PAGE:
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J. Edgar

Sr. Rose Pacatte, F.S.P.

Clint Eastwood’s latest directorial masterpiece is a biopic about J. Edgar Hoover (1895 - 1972) with Leonardo DiCaprio in the lead role.  Hoover directed the Federal Bureau of Investigation for 48 years and, according to the film, was a virtual demigod, a hybrid of a government servant who served his own ego above all.
The film shows aspects of American history few are probably familiar with such as the Palmer Raids carried out under the direction of Attorney General Alexander Palmer, “The Fighting Quaker” to qualm activities of anarchists, real (bombings did occur) or perceived, between 1919 and 1921. It was one of the first times the Justice Department acted against theoretical threats and ideas, something that Hoover would continue using illegal wiretaps and other means to protect the country as he thought was needed.
Hoover saw socialism and communism everywhere.
Much of the film is dedicated to the kidnapping of the 18-month old son of Charles (Josh Lucas) and Ann Morrow Lindberg and the scorn with which the New Jersey State Police treated Hoover’s belief in forensic science to solve crimes. If there is one thing that Hoover did that remains a huge civil and cultural influence today, it is in the area of forensics. There would be no CSI or legal programs without his groundbreaking work in forensics and centralizing the data.  Ideally, this kind of information could catch criminals as well as, hypothetically, clear the innocent. He also envisioned a national identity card, though even today, this idea is not acceptable to U.S. Citizens because of privacy issues. To Hoover, his vision of national security tempted the Constitution and all civil rights.
The film shows Hoovers close relationship with his secretary of more than fifty years, Helen Gandy (Naomi Watts). He trusted her above everyone as some say because they were both “married” to the Bureau. She destroyed many files upon his death and insisted none were official, though Hoover was known to have kept personal files on many people. He best friend and colleague was Clyde Tolson (Armie Hammer), with whom some think Hoover had a homosexual relationship. Tolson was Hoover’s deputy and they took vacations together; neither married. No one knows for sure what Hoover’s sexual orientation was, he was most certainly repressed, but the film seems to represent that his mother (Judy Dench) had a dominant influence on him in all ways and deterred him from a sexual relationship with a man. He lived with his mother until her death.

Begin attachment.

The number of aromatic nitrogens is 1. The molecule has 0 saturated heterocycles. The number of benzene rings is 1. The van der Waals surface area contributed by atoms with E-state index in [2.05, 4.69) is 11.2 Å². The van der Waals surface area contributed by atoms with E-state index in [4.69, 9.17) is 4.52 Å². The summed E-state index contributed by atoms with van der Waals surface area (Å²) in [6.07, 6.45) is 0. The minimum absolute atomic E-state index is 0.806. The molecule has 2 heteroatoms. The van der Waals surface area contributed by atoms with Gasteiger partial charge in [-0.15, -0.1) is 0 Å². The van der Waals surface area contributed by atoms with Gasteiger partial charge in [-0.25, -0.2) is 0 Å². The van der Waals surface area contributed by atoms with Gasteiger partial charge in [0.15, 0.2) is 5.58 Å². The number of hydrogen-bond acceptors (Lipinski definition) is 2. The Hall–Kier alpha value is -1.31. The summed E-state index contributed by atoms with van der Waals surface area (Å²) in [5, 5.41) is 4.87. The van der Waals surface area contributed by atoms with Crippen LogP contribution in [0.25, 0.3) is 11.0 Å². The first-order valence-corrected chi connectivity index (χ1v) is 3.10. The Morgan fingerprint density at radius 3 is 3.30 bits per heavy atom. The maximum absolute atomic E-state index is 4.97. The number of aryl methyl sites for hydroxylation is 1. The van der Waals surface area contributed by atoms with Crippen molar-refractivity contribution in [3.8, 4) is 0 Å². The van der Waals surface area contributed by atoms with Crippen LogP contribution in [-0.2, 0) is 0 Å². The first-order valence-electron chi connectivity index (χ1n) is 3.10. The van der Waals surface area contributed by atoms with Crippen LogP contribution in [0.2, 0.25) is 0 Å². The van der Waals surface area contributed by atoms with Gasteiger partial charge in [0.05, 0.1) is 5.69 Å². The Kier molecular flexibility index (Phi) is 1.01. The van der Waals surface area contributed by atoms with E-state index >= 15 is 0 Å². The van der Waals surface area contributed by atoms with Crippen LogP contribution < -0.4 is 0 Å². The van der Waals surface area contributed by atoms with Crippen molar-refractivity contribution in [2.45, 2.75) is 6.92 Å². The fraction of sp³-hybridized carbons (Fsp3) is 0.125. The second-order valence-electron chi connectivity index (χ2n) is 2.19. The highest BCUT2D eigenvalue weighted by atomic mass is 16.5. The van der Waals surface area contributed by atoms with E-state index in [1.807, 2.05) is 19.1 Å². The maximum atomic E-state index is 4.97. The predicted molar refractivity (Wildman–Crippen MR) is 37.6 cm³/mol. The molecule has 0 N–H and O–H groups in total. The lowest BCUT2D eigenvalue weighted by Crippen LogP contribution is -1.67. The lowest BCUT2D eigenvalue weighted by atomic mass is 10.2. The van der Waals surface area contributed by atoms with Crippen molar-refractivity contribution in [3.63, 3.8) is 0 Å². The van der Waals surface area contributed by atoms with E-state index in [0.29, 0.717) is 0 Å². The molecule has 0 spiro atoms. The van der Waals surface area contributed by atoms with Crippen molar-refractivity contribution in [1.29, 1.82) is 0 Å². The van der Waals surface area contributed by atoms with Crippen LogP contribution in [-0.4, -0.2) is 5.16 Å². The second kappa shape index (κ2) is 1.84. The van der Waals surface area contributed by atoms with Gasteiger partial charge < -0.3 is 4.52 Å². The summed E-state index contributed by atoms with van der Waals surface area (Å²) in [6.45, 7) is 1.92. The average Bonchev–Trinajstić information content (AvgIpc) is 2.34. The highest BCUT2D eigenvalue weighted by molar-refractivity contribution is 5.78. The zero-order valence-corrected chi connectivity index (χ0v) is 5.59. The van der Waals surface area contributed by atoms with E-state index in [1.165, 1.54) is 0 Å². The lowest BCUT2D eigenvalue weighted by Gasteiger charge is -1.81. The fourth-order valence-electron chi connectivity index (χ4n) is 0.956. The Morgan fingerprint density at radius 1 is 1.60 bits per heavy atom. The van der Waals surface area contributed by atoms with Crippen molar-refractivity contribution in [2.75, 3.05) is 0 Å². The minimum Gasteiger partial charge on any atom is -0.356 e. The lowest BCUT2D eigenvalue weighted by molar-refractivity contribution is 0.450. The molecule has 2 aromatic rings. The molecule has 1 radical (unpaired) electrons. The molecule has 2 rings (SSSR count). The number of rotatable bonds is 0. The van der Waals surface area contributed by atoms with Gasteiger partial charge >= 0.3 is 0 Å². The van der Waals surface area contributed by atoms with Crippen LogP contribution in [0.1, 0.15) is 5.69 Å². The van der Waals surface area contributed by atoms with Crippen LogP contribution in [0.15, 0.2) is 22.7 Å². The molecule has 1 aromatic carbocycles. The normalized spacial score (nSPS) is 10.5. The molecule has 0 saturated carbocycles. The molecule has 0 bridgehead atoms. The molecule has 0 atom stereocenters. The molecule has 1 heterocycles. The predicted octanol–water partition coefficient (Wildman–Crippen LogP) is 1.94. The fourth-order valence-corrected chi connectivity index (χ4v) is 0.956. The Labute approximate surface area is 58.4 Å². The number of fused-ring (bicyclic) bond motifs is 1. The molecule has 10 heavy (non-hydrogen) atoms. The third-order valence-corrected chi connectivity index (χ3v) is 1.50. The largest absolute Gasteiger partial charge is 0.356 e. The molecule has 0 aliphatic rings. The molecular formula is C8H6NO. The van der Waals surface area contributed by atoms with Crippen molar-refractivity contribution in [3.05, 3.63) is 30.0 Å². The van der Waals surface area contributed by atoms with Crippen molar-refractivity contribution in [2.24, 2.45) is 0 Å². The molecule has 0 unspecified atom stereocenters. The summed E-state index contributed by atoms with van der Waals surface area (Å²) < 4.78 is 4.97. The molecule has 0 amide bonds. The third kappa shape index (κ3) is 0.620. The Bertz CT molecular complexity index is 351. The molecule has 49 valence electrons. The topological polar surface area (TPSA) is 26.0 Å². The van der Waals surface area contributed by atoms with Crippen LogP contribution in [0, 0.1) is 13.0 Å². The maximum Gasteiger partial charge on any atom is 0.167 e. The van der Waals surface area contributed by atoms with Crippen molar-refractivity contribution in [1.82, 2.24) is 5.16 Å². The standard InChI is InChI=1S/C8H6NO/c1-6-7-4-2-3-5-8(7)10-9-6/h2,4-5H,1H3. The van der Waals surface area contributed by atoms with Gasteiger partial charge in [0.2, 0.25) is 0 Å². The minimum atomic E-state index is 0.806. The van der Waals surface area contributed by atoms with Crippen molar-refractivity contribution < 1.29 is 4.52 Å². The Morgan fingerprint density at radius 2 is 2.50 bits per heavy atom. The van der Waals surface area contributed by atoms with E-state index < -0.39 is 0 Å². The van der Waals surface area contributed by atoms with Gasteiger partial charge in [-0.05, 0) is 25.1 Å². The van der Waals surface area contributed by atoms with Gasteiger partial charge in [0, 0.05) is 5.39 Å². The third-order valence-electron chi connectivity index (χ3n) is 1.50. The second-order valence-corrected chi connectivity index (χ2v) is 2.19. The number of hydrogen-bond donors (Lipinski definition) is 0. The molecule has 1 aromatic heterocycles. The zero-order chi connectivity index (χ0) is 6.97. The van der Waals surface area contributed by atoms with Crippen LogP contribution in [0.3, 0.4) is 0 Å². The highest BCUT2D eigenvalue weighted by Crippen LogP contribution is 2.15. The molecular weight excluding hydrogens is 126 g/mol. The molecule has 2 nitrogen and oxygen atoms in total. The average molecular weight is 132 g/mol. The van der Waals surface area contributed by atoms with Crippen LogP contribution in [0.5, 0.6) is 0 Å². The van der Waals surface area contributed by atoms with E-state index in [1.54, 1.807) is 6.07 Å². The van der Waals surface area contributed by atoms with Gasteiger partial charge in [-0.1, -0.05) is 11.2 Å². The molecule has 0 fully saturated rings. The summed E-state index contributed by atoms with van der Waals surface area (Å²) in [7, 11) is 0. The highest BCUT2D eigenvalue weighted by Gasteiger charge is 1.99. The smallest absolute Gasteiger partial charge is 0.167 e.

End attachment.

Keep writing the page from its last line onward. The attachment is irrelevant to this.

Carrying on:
The story is told in a non-linear style, moving back and forth between the years, editing the young and aging the characters in an almost seamless fashion.  The film is surely going to be recognized for make-up and costume design.
DiCaprio is brilliant, as usual, and inhabits his character completely. Armie Hammer as Tolson often tries to reign in Hoovers zeal, and is a loyal yet vulnerable friend though Hoover’s fastidious pride almost never allows empathy. The script by Dustin Lance Black is complex and crisp.
Eastwood’s vision is interesting because he is commenting on American individualism taken to the extreme of almost unbridled power that neither elected or appointed government officials could regulate.
  Eastwood never strays far from the Western myth and the consequences of accepting it without question.

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Rafal Chylinski: 
		<p>Born near Buk in the Poznan region of Poland, Melchior showed early signs of religious devotion; family members nicknamed him "the little monk." After completing his studies at the Jesuit college in Poznan, Melchior joined the cavalry and was promoted to officer rank within three years.</p>
		<p>In 1715, against the urgings of his military comrades, Melchior joined the Conventual Franciscans in Krakow. Receiving the name Rafal, he was ordained two years later. After pastoral assignments in nine cities, he came to Lagiewniki (central Poland), where he spent the last 13 years of his life, except for 20 months ministering to flood and epidemic victims in Warsaw. In all these places, Rafal was known for his simple and candid sermons, for his generosity, as well as his ministry in the confessional. People of all levels of society were drawn to the self-sacrificing way he lived out his religious profession and priestly ministry. </p>
		<p>Rafal played the harp, lute, and mandolin to accompany liturgical hymns. In Lagiewniki he distributed food, supplies, and clothing to the poor. After his death, the Conventual church in that city became a place of pilgrimage for people throughout Poland. He was beatified in Warsaw in 1991.</p>
American Catholic Blog In celebrating the birth of Christ, let us carefully consider what his birth reveals about God. This is a God who comes not to condemn but to give life. Once we begin to grasp this life, then the vision of Isaiah, as remarkable as it seems, cannot hold a candle to the light that will shine from us.

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